The author of the Lectures now presented to the public, has had occasion to make frequent mention of the most distinguished writers on the same subject. Their names often sanction the interpretation which he gives; and when he dissents from their opinions, respect for their merit required that he should assign his reasons.

To English literature we are certainly indebted for the best explanations of the Revelation; and the more recent works, published in Great Britain, afforded many facilities for the present undertaking. The writers of that nation have not, however, succeeded in keeping themselves free from the bias of political opinion. The terrible contest which at present agitates the whole family of nations, scarcely tolerates a neutral, even in the literary or theological world. The admirers of the French Revolution have magnified its importance, in its ultimate tendency to meliorate the condition of society; and the advocates of the British policy have sought in prophecy for arguments to strengthen opposition to the Gallic conqueror. It is with the expounder of prophecy as with the writer of history—difficult to hold a pen uninfluenced by prejudice or partiality. Although the facts remain undisputed and unaltered, various affections will impart a variety of colouring to the representation. The human mind too, is prone to attach undue importance to objects which, somehow, become very interesting, and, of this description are cotemporary events and characters. The predictions therefore, which are now fulfilling, and about to be fulfilled, have been most subjected to misinterpretation: and both the events and characters of the present age, have been complimented with applications of certain prophecies, which respect quite other persons and periods. In relation to chronological considerations also, a very natural mistake has been frequently committed. More regard has been paid to the splendour of events, and the contiguity in respect of time, than to the connexion of moral causes with their proper effects. Nor has the principal design of the prophetic history always been kept sufficiently in view by the several expositors. The Apocalypse is intended less for personal than for social improvement in religion. It particularly illustrates the history of those GREAT MORAL PRINCIPLES WHICH AFFECT THE PUBLIC INTERESTS OF TRUE RELIGION; and neither the revolutions of nations, nor extraordinary men, are otherwise esteemed worthy of notice, than as connected with the prevalence or depression of such principles.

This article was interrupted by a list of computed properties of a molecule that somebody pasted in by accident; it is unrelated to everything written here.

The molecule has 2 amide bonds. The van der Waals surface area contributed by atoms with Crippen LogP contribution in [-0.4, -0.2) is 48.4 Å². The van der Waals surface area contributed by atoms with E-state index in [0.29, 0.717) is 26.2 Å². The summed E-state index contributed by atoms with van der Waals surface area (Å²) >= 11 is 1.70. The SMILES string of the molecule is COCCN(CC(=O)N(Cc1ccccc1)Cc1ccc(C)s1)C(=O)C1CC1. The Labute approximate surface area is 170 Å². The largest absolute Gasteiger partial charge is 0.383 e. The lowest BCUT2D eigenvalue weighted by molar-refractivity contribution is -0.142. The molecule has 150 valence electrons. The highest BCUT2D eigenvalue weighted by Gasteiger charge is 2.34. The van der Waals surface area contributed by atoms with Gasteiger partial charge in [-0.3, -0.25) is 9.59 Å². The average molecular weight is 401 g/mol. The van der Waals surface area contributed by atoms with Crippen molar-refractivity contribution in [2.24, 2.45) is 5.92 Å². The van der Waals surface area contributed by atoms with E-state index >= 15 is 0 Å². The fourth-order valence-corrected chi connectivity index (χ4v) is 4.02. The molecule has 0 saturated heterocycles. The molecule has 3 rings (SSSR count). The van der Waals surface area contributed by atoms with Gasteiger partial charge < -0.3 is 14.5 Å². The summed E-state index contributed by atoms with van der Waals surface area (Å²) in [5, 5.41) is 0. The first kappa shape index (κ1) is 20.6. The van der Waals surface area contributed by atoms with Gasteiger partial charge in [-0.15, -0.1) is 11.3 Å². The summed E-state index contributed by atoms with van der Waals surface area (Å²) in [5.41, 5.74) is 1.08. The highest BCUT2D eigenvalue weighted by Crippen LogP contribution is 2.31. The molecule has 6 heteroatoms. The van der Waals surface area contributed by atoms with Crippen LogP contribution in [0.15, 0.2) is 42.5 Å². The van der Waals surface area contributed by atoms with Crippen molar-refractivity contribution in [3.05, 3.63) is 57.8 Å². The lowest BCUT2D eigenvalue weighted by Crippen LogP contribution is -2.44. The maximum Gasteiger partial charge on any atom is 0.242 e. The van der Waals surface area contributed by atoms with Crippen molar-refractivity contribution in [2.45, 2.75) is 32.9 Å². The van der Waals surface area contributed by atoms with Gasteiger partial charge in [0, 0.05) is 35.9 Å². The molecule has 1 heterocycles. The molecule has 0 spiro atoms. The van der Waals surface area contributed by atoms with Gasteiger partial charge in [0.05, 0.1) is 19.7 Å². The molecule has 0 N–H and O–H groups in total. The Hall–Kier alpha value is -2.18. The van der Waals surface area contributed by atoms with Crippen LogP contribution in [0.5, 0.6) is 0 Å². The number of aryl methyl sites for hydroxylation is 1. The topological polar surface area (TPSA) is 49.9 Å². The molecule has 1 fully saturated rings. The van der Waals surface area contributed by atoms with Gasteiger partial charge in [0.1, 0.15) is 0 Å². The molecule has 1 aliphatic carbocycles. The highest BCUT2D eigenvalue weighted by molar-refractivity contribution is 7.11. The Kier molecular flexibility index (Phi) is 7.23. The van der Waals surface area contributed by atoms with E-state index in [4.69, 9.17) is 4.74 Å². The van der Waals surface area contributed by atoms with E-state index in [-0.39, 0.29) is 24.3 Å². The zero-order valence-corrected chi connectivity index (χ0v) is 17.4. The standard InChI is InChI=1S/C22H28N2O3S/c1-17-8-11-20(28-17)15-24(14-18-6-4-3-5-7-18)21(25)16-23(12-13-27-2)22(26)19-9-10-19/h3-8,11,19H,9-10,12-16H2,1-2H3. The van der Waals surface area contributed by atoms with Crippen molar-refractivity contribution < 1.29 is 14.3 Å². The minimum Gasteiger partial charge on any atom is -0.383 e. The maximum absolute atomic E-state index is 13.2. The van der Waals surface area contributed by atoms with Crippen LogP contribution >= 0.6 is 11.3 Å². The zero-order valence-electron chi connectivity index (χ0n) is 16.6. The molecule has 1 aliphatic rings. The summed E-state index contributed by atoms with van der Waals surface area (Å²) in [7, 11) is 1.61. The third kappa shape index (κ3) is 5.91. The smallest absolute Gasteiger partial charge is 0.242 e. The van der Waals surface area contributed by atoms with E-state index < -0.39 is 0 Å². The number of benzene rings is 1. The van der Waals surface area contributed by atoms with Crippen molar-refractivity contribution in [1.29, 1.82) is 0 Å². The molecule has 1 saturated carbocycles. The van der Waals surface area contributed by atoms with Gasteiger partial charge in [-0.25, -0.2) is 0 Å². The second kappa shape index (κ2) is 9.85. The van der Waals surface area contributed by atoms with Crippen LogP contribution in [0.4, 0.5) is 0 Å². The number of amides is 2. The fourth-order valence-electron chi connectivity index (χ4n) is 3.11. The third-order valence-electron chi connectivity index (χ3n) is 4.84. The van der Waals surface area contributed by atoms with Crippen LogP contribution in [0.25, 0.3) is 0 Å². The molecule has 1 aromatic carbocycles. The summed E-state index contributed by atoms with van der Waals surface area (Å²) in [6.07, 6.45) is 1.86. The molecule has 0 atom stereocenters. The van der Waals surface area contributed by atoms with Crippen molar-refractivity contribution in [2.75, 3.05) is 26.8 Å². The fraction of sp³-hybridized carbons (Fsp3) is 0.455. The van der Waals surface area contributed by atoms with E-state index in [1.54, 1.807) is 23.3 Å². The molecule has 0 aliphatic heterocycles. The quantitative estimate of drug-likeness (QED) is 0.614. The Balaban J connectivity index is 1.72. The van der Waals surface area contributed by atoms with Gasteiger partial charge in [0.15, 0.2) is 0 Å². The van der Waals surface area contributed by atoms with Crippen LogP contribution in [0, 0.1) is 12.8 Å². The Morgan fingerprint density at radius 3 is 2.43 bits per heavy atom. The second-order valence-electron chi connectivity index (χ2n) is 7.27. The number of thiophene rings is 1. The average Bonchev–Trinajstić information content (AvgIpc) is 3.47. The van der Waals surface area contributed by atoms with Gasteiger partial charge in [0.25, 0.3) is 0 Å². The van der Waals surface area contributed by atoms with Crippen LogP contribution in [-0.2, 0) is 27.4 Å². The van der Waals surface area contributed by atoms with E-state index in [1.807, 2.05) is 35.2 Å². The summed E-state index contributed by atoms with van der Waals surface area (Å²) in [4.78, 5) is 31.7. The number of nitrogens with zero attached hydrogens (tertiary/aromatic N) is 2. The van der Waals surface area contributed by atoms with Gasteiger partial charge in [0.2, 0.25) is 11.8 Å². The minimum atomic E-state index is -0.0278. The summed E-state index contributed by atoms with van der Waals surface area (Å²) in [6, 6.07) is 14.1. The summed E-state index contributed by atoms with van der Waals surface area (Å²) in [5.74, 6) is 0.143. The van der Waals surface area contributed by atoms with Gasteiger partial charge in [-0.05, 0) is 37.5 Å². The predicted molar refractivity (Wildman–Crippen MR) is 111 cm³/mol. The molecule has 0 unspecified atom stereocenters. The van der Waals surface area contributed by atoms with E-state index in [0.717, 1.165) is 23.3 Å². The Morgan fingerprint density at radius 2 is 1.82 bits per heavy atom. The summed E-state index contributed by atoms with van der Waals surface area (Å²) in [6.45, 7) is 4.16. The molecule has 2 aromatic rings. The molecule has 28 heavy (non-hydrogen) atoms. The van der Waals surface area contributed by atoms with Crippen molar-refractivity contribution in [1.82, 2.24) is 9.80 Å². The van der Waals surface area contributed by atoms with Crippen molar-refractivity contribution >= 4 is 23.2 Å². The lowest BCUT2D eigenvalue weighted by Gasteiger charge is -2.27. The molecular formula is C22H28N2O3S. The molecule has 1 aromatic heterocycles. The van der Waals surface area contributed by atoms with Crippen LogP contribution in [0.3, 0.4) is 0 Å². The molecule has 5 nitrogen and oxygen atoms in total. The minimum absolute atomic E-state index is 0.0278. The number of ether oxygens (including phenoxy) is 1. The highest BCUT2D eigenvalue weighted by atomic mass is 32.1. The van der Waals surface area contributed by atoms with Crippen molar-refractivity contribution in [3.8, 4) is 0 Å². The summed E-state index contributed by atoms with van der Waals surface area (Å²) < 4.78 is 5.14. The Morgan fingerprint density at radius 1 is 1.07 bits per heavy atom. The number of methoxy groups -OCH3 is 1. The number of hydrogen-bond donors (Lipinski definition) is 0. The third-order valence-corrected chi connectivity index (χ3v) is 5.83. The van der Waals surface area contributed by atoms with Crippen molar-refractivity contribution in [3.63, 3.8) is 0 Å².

To this idea the author has given a prominent place in these Lectures. He generally follows in his interpretation the path of Bishop Newton, as improved by Mr. Faber; but on several interesting subjects he dissents from both these eminent expositors. Connecting the prophecies of Daniel with the book of Revelation, he has given an outline of the history of the moral world, in the order, and within the period, contemplated in these inspired writings. He has endeavoured faithfully to apply the fact to the prediction, and to make true religion the meridian line to which the several parts of the crowded map are referred.

New-York, Feb. 1814.